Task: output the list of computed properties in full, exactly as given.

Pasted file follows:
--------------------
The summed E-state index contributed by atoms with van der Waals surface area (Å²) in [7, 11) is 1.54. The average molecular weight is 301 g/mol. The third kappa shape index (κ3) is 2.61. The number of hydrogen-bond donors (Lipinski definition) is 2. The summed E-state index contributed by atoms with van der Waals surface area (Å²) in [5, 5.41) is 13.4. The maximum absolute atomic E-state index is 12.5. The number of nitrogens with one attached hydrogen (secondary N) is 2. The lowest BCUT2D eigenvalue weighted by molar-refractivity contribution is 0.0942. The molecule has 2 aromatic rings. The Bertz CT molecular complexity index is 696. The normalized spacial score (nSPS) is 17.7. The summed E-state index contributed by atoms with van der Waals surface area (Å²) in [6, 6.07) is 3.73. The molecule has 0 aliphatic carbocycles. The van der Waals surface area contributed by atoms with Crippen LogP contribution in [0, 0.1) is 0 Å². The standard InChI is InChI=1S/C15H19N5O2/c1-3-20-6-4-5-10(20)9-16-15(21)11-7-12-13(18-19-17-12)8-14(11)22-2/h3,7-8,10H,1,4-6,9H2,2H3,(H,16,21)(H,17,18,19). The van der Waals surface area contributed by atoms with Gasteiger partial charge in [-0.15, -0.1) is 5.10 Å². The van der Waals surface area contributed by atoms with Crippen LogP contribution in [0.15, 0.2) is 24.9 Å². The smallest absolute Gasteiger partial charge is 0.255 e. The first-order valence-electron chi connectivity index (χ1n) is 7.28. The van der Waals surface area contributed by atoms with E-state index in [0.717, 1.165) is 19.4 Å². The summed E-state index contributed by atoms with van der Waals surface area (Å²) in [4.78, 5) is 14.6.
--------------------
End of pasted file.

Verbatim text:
The summed E-state index contributed by atoms with van der Waals surface area (Å²) in [7, 11) is 1.54. The average molecular weight is 301 g/mol. The third kappa shape index (κ3) is 2.61. The number of hydrogen-bond donors (Lipinski definition) is 2. The summed E-state index contributed by atoms with van der Waals surface area (Å²) in [5, 5.41) is 13.4. The maximum absolute atomic E-state index is 12.5. The number of nitrogens with one attached hydrogen (secondary N) is 2. The lowest BCUT2D eigenvalue weighted by molar-refractivity contribution is 0.0942. The molecule has 2 aromatic rings. The Bertz CT molecular complexity index is 696. The normalized spacial score (nSPS) is 17.7. The summed E-state index contributed by atoms with van der Waals surface area (Å²) in [6, 6.07) is 3.73. The molecule has 0 aliphatic carbocycles. The van der Waals surface area contributed by atoms with Crippen LogP contribution in [0, 0.1) is 0 Å². The standard InChI is InChI=1S/C15H19N5O2/c1-3-20-6-4-5-10(20)9-16-15(21)11-7-12-13(18-19-17-12)8-14(11)22-2/h3,7-8,10H,1,4-6,9H2,2H3,(H,16,21)(H,17,18,19). The van der Waals surface area contributed by atoms with Gasteiger partial charge in [-0.15, -0.1) is 5.10 Å². The van der Waals surface area contributed by atoms with Crippen LogP contribution in [0.15, 0.2) is 24.9 Å². The smallest absolute Gasteiger partial charge is 0.255 e. The first-order valence-electron chi connectivity index (χ1n) is 7.28. The van der Waals surface area contributed by atoms with E-state index in [0.717, 1.165) is 19.4 Å². The summed E-state index contributed by atoms with van der Waals surface area (Å²) in [4.78, 5) is 14.6.